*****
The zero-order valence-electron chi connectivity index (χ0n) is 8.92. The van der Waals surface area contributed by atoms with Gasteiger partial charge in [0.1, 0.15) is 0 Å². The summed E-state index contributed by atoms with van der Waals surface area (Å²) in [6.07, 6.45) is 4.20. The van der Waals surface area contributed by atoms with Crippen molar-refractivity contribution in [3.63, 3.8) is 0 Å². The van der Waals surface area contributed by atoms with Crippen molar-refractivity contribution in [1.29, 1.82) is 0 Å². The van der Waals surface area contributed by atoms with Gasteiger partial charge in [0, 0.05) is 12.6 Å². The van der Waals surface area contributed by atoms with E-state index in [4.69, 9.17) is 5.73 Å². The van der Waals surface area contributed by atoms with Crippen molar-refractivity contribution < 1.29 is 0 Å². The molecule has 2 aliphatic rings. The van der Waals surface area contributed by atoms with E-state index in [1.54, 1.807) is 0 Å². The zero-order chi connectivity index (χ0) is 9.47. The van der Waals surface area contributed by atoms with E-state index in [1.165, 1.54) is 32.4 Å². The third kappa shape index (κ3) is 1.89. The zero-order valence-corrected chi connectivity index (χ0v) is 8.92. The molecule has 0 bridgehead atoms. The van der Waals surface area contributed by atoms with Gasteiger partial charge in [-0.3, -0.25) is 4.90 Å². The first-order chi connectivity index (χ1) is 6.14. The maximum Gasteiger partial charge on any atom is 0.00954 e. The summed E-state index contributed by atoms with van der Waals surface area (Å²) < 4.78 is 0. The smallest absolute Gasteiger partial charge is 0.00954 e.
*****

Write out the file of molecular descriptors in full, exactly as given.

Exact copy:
The zero-order valence-electron chi connectivity index (χ0n) is 8.92. The van der Waals surface area contributed by atoms with Gasteiger partial charge in [0.1, 0.15) is 0 Å². The summed E-state index contributed by atoms with van der Waals surface area (Å²) in [6.07, 6.45) is 4.20. The van der Waals surface area contributed by atoms with Crippen molar-refractivity contribution in [3.63, 3.8) is 0 Å². The van der Waals surface area contributed by atoms with Crippen molar-refractivity contribution in [1.29, 1.82) is 0 Å². The van der Waals surface area contributed by atoms with Gasteiger partial charge in [0, 0.05) is 12.6 Å². The van der Waals surface area contributed by atoms with E-state index in [4.69, 9.17) is 5.73 Å². The van der Waals surface area contributed by atoms with Crippen molar-refractivity contribution < 1.29 is 0 Å². The molecule has 2 aliphatic rings. The van der Waals surface area contributed by atoms with E-state index in [1.54, 1.807) is 0 Å². The zero-order chi connectivity index (χ0) is 9.47. The van der Waals surface area contributed by atoms with E-state index in [1.165, 1.54) is 32.4 Å². The third kappa shape index (κ3) is 1.89. The zero-order valence-corrected chi connectivity index (χ0v) is 8.92. The molecule has 0 bridgehead atoms. The van der Waals surface area contributed by atoms with Gasteiger partial charge in [-0.3, -0.25) is 4.90 Å². The first-order chi connectivity index (χ1) is 6.14. The maximum Gasteiger partial charge on any atom is 0.00954 e. The summed E-state index contributed by atoms with van der Waals surface area (Å²) < 4.78 is 0. The smallest absolute Gasteiger partial charge is 0.00954 e.